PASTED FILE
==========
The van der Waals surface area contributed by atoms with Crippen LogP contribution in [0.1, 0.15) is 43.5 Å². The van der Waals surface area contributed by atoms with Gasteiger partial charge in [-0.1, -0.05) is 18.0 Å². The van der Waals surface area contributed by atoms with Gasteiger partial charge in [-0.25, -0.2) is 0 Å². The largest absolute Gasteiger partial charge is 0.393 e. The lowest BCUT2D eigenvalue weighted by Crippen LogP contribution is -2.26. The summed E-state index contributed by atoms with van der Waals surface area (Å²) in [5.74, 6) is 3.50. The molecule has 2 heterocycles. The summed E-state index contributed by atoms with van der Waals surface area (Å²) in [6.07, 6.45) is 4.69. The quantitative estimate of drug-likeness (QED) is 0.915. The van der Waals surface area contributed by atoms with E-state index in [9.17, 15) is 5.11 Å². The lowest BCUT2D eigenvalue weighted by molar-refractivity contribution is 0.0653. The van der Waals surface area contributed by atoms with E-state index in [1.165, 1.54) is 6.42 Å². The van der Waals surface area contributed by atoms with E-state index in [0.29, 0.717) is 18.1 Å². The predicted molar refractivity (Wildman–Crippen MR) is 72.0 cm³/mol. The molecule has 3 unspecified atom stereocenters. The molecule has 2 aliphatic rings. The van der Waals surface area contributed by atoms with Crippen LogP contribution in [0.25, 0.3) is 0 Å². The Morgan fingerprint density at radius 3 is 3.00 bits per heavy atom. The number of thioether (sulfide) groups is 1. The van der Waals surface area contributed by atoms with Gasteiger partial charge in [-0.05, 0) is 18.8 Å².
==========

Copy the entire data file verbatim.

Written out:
The van der Waals surface area contributed by atoms with Crippen LogP contribution in [0.1, 0.15) is 43.5 Å². The van der Waals surface area contributed by atoms with Gasteiger partial charge in [-0.1, -0.05) is 18.0 Å². The van der Waals surface area contributed by atoms with Gasteiger partial charge in [-0.25, -0.2) is 0 Å². The largest absolute Gasteiger partial charge is 0.393 e. The lowest BCUT2D eigenvalue weighted by Crippen LogP contribution is -2.26. The summed E-state index contributed by atoms with van der Waals surface area (Å²) in [5.74, 6) is 3.50. The molecule has 2 heterocycles. The summed E-state index contributed by atoms with van der Waals surface area (Å²) in [6.07, 6.45) is 4.69. The quantitative estimate of drug-likeness (QED) is 0.915. The van der Waals surface area contributed by atoms with E-state index in [9.17, 15) is 5.11 Å². The lowest BCUT2D eigenvalue weighted by molar-refractivity contribution is 0.0653. The van der Waals surface area contributed by atoms with E-state index in [1.165, 1.54) is 6.42 Å². The van der Waals surface area contributed by atoms with E-state index in [0.29, 0.717) is 18.1 Å². The predicted molar refractivity (Wildman–Crippen MR) is 72.0 cm³/mol. The molecule has 3 unspecified atom stereocenters. The molecule has 2 aliphatic rings. The van der Waals surface area contributed by atoms with Crippen LogP contribution in [0.25, 0.3) is 0 Å². The Morgan fingerprint density at radius 3 is 3.00 bits per heavy atom. The number of thioether (sulfide) groups is 1. The van der Waals surface area contributed by atoms with Gasteiger partial charge in [-0.05, 0) is 18.8 Å².